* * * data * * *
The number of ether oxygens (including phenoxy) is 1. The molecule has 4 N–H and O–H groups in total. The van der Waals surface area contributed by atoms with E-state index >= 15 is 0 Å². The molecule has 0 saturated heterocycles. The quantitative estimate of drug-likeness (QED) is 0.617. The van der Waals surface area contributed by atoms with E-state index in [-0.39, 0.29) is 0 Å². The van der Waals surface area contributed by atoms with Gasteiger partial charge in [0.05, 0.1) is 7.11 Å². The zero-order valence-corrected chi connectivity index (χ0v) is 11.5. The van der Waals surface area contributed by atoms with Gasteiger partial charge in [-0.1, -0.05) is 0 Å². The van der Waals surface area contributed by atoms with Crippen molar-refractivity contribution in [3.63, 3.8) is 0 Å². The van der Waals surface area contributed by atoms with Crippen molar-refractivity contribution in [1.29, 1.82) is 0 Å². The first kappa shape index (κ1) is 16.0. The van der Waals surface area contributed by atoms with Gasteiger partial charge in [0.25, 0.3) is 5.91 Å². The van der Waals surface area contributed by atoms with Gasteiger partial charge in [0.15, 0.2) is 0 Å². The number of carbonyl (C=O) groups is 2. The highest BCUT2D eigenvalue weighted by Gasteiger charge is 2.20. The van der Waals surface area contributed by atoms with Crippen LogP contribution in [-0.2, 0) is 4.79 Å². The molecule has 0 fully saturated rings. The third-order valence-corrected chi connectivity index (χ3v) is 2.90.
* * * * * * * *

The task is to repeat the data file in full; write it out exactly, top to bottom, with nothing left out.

The number of ether oxygens (including phenoxy) is 1. The molecule has 4 N–H and O–H groups in total. The van der Waals surface area contributed by atoms with E-state index >= 15 is 0 Å². The molecule has 0 saturated heterocycles. The quantitative estimate of drug-likeness (QED) is 0.617. The van der Waals surface area contributed by atoms with E-state index in [-0.39, 0.29) is 0 Å². The van der Waals surface area contributed by atoms with Gasteiger partial charge in [0.05, 0.1) is 7.11 Å². The zero-order valence-corrected chi connectivity index (χ0v) is 11.5. The van der Waals surface area contributed by atoms with Gasteiger partial charge in [-0.1, -0.05) is 0 Å². The van der Waals surface area contributed by atoms with Crippen molar-refractivity contribution in [3.63, 3.8) is 0 Å². The van der Waals surface area contributed by atoms with Crippen molar-refractivity contribution in [1.29, 1.82) is 0 Å². The first kappa shape index (κ1) is 16.0. The van der Waals surface area contributed by atoms with Gasteiger partial charge in [0.25, 0.3) is 5.91 Å². The van der Waals surface area contributed by atoms with Gasteiger partial charge in [0.15, 0.2) is 0 Å². The number of carbonyl (C=O) groups is 2. The highest BCUT2D eigenvalue weighted by Gasteiger charge is 2.20. The van der Waals surface area contributed by atoms with Crippen LogP contribution in [-0.2, 0) is 4.79 Å². The molecule has 0 fully saturated rings. The third-order valence-corrected chi connectivity index (χ3v) is 2.90.